DeWitt also said he has seen a downsizing of the sheep industry during his years with ISU Extension.
“During the summer of 2004 there was no sheep market,” he remembered. “About one-third of the sheep people in Iowa exited at that time, never to return. Those that remained in the sheep industry expanded as much as 200 percent following the price crisis, and are profitable today.”
DeWitt credits the late-Riley Gillette, a Fostoria area sheep producer, with his involvement in that industry.
“Riley emphasized the need for sheep education in northwest Iowa,” DeWitt said. “I was told (that he would be in my office) when I first started here, and those people were right.
“His name still comes up among the many people I come into contact with. He made that industry important in northwest Iowa, and got me involved in it.”
DeWitt said he especially remembers the implementation of three programs within Extension livestock education during his tenure. They stemmed from three producers approaching him with three different problems.
- The Iowa Lakes Controlled Grazing Program, formed to maintain or improve pastures in lower productive lands.
- The Heifer Development Program, formed to develop heifers into productive beef cows.
- The Adding Value to Cull Cows program that was created when ISU Extension and Iowa Lakes Community College personnel joined together to give producers ideas and practical ways to increase profitability with their cull cows.
DeWitt said he feels good about being part of the formation of these programs.
“Those people came to me looking for help, and I listened,” he said.
Today, he said, producers have the advantage of the Internet to find information, but, he noted, producers need to be careful of what they read because not all information found on the Internet is factual.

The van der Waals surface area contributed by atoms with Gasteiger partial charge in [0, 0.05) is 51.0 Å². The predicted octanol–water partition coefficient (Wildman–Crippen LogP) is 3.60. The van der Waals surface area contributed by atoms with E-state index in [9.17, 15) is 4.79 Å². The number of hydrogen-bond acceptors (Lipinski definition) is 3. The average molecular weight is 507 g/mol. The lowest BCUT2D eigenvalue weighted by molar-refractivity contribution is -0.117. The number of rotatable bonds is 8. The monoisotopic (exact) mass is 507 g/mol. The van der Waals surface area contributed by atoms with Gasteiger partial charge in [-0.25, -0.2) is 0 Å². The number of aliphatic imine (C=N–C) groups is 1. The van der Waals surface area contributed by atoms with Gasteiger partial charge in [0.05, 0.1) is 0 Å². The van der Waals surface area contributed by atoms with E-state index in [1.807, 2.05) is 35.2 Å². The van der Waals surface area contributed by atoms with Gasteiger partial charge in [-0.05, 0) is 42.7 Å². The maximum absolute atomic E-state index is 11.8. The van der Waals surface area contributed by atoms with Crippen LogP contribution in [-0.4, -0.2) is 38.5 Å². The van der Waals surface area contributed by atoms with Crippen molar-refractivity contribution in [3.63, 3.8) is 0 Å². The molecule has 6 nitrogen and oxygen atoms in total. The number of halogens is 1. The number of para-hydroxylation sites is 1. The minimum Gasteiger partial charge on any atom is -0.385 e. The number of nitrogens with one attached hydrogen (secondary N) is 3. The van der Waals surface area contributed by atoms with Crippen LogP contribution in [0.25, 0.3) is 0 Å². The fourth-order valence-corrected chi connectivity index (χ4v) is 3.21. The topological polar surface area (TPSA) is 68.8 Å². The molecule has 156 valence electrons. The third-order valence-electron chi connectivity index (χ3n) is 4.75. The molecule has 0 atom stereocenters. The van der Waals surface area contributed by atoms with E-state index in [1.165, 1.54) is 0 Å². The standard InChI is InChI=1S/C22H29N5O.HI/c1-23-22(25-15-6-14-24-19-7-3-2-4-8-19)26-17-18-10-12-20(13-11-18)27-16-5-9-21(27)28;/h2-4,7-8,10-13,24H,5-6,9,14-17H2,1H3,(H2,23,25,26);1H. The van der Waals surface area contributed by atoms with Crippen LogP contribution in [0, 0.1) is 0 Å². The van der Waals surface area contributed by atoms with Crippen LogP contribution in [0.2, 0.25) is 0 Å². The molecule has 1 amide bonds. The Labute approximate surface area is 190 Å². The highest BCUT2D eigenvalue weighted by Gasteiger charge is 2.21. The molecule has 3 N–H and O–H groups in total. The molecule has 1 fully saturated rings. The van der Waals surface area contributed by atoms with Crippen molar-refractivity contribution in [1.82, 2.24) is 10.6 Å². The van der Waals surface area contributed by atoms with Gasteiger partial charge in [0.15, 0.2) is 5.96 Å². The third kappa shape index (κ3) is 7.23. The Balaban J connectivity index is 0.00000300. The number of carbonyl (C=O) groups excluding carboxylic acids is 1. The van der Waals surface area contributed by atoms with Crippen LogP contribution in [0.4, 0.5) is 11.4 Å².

“They have all of this information at their fingertips, but they really need to be careful to know what is true and what is not,” he said.
DeWitt graduated from Semco High School, in Gilman, in southeast Marshall County, in 1967. He later enrolled into the animal and meat science program at Iowa State University.
“As an undergraduate student at ISU, I knew I wanted to work for Extension, and that I’d need a master’s degree to be a livestock specialist,” he said. “When I completed my master’s degree there were no positions available. That was in the early 1970s.”
DeWitt then went to work for Wilson Foods in Albert Lea, Minn., working with the grade-and-yield and contracting programs, and did carcass evaluations. He also did some short-term meat sales during his time there.
A livestock specialist position opened up in Spencer in 1977, being vacated by former specialist Gene Rouse, who transferred to Ames to become an ISU state beef specialist.
“I applied because I always wanted to do that, and fortunately, I got the job. I had a great education for it through ISU,” he said.
DeWitt said he will miss the one thing he focused on primarily throughout his 33-year tenure with ISU Extension – providing education to livestock producers to help them improve profitability.
His next main venture is to run his newly-formed consulting company, Livestock Profit LLC, which he will operate from his home base of Spencer. He is also a certified lay speaker in his church, and plans to do more of that kind of preaching, along with getting more involved in flower gardening.
His family includes his wife, Sara, to whom he has been married for 41 years. They have two children, a son, Lucas, who is married with three children, and is an elementary school principal in Spencer. Their daughter, Joellen, is married with three children and teaches English and adult high school placement in Auburn, Neb.
Contact Karen Schwaller by e-mail at email@example.com.